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[Gnash] Status of Configurable GStreamer Pipeline

From: Sean McNamara
Subject: [Gnash] Status of Configurable GStreamer Pipeline
Date: Wed, 13 Feb 2008 11:59:38 -0500

Hi All,

Those of you hanging out on FreeNode in #gnash know of my recent work
on making Gnash's GStreamer pipeline configurable. There are many
approaches to this, and I wanted to choose one that is both flexible
and not dependent on other libraries that Gnash doesn't currently
depend on.

My status as of this morning is as follows, peeling apart the work in layers:

1. Configuration level: I modified rc.cpp to accept a parameter to
~/.gnashrc called "GSTAudioSink", a string, which is your one-element
pipeline that you want to use. This element must begin by taking data
of type audio/x-raw-* as input, and outputting in a "sink" element.
Note that you CAN use "bin" type elements here. For example,
gconfaudiosink constructs an arbitrarily complex pipeline starting
with audio/x-raw-* and ending with a sink, simply by referencing it --
it depends on what you have in GConf. For example, it is possible to
change the pitch of all of your Gnash movies by going to
/system/gstreamer/0.10/default/audiosink and changing it to something

audioconvert ! pitch pitch=0.9 tempo=1.0 ! audioconvert !
audioresample ! your_output_sink

An example of a valid ~/.gnashrc entry for this functionality would be

set GSTAudioSink pulsesink

However, the current code is not smart enough to take something like

set GSTAudioSink one_element ! two_element ! three_element ! pulsesink

because this is a pipeline and I would have to create each of these
elements and link them together. I am working on that gradually, but
for now, try to keep it to a single element (even if that element
eventually expands into a more complex sub-pipeline).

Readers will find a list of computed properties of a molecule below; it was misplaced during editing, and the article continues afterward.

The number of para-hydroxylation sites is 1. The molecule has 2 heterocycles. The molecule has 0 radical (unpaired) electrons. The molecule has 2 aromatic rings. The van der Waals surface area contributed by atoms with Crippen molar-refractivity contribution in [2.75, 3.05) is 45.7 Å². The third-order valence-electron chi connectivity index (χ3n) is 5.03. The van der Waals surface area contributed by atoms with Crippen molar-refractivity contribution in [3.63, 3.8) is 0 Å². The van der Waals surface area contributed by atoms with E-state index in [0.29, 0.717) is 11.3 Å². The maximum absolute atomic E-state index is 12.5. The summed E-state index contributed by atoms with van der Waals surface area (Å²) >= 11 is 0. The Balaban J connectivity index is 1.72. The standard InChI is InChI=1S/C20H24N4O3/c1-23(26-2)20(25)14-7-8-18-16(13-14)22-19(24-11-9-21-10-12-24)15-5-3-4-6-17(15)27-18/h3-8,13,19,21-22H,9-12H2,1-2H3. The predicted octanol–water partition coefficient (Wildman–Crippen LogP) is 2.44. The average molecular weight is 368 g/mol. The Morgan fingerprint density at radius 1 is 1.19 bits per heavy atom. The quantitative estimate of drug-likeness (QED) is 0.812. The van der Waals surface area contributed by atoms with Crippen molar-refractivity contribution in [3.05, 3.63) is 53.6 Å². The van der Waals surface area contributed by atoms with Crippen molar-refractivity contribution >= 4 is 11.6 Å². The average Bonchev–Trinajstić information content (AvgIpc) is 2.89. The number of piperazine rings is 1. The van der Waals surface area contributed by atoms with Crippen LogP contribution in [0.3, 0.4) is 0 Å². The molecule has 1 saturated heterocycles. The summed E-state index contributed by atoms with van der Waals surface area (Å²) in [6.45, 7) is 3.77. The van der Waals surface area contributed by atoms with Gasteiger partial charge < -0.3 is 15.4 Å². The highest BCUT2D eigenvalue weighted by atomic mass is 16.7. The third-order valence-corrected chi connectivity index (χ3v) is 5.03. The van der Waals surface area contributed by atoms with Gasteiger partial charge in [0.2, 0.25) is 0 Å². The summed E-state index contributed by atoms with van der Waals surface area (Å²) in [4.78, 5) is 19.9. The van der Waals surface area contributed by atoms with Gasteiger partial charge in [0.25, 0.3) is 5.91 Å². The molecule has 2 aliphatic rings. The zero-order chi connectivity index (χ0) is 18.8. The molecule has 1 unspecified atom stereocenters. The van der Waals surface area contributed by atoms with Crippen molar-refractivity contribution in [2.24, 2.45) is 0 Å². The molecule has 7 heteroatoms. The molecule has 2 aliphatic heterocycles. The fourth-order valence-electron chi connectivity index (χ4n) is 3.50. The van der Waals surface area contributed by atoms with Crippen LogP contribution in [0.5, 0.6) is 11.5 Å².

2. Functionality layer: Works as intended, except for the lack of
explicit sub-pipeline definition as mentioned above. Numerically, at
least 70% done.

3. Code layer: The code is a mess -- partly because I am new to C++
and partly because this was a quick hack. I tried to use good style
and spacing consistent with the rest of the source (as consistent as
possible on a project with many maintainers), but it's lacking in
comments. Logging, however, is rather verbose and thorough. If the new
functionality can't get a pipeline, you'll definitely know it. I also
log non-fatal messages when I get a valid element.

4. Security layer: Not tested for security. I guess someone could
probably buffer overflow you or do something evil like "set
GSTAudioSink" (with no parameter). Although, any valid std::string
that can be converted to a c_str() should be able to be passed to
gst_element_factory_make(), which just returns NULL whenever the
parameter is not a valid element. And yes, I check for NULL return
every time I call this method.

5. Compatibility layer: If all attempts to get a valid pipeline
through ~/.gnashrc and gconfaudiosink fail, it will fall back to the
(previously hard-coded) "autoaudiosink". Additionally, an unmodified
gstreamer install will have "autoaudiosink" in GConf, so if you have
no customization on your GConf/Gstreamer settings, you'll just get
what is currently implemented. So, worst case, there's a little bit
more overhead each time a new pipeline is initialized. And that brings
us to...

6. Performance layer: Not optimized for performance. The whole method
of playing sound in Gnash needs to be revised, but this is a larger
job. Ideally, we would be able to construct a single sound pipeline
per flash movie, mix various simultaneous sounds together, and play
dead air (zero-volume signal) in between sounds. I'm not sure if
gstreamer can handle the mixing for us, or not, but that's another
topic for later. Anyway, for now, there is a slight additional
overhead each time a sound is played in a flash movie. For
long-running sounds like YouTube videos, this is negligible; for flash
games that constantly start new sound effects, this might pose a
performance bottleneck on older systems. Like I said, this would be
resolved at a higher level of design than that which I am currently

7. Documentation layer: The manual (docbook) has not been updated yet
by me. I need to add in documentation of the GSTAudioSink parameter.

8. Testing layer: I have not written any tests yet. I am unfamiliar
with ALL of the testing frameworks currently used by Gnash, and would
appreciate any help or guidance in getting some unit tests written.
Since I would like to get this committed sooner rather than later, I
would prefer to write what the developers would largely consider
"minimally acceptable" to test this functionality, see that it passes,
and submit the patch for review.

Speaking of patch, what is the preferred format and venue for
submitting patches to Gnash?

Thanks so much,

Sean McNamara

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